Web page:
There’s something about owning a tablet that makes consumers want to shop online.
There’s something about owning a tablet that makes consumers want to shop online. Although only 9 percent of online shoppers have a tablet, their owners are actually likelier than their PC counterparts to make a purchase while browsing retail sites, and they’re likely to buy more, The Wall Street Journal reported.
According to Forrester Research analyst Sucharita Mulpuru, the likelihood of a shopper to make a purchase—known as the conversion rate, which is found by dividing orders by total visit—is 3 percent for shoppers using a PC, while the rate for tablet users is slightly higher, around 4 percent or 5 percent. At the same time, retailers found that people who make purchases on their tablets are putting in bigger orders—sometimes 10 percent to 20 percent larger than shoppers using PCs or smartphones.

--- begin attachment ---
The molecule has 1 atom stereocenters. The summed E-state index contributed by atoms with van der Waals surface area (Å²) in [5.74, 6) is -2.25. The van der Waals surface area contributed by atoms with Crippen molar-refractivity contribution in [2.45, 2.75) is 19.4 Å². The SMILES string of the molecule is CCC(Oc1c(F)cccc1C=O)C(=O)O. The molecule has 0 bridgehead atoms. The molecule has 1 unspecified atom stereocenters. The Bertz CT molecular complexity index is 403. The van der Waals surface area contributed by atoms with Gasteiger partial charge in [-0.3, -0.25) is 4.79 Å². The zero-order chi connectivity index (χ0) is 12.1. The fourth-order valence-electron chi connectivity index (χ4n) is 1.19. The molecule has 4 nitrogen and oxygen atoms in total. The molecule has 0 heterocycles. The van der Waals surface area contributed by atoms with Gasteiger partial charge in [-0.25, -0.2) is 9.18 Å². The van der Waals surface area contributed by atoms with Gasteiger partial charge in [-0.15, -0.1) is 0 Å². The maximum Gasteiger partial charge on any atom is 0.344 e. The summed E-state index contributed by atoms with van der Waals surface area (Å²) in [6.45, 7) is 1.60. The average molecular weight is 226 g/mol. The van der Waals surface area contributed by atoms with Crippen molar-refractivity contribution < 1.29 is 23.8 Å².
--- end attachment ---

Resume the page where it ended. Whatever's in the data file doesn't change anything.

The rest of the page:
So why are tablet owners so eager to click “buy”? According to a Forrester Research survey, consumers spend more time browsing the Web after buying a tablet, and nearly half of them shop from the tablet. Tablet owners also tend to be wealthier. And then there’s the appeal of using the devices. The large touchscreens and portability make people more comfortable browsing on their tablets than on their PCs, says the WSJ.
Now, retailers are scrambling to find ways to appeal to these shop-happy tablet owners. Retailers are revamping their websites to be more tablet-friendly—meaning finding alternatives to Flash, which the iPad doesn’t support. Others are creating special tablet-only catalogs, or partnering with catalog-aggregation sites like Google and TheFind that offer tablet apps.
And so far, it seems to be working. Retailers including Macy’s, the Gap, and QVC all said that they’re seeing higher conversion rates from shoppers using tablets rather than smartphones or PCs, while TheFind said that the conversion rate for people who browse catalogs with its tablet app is 10 percent higher than for people who visit its website.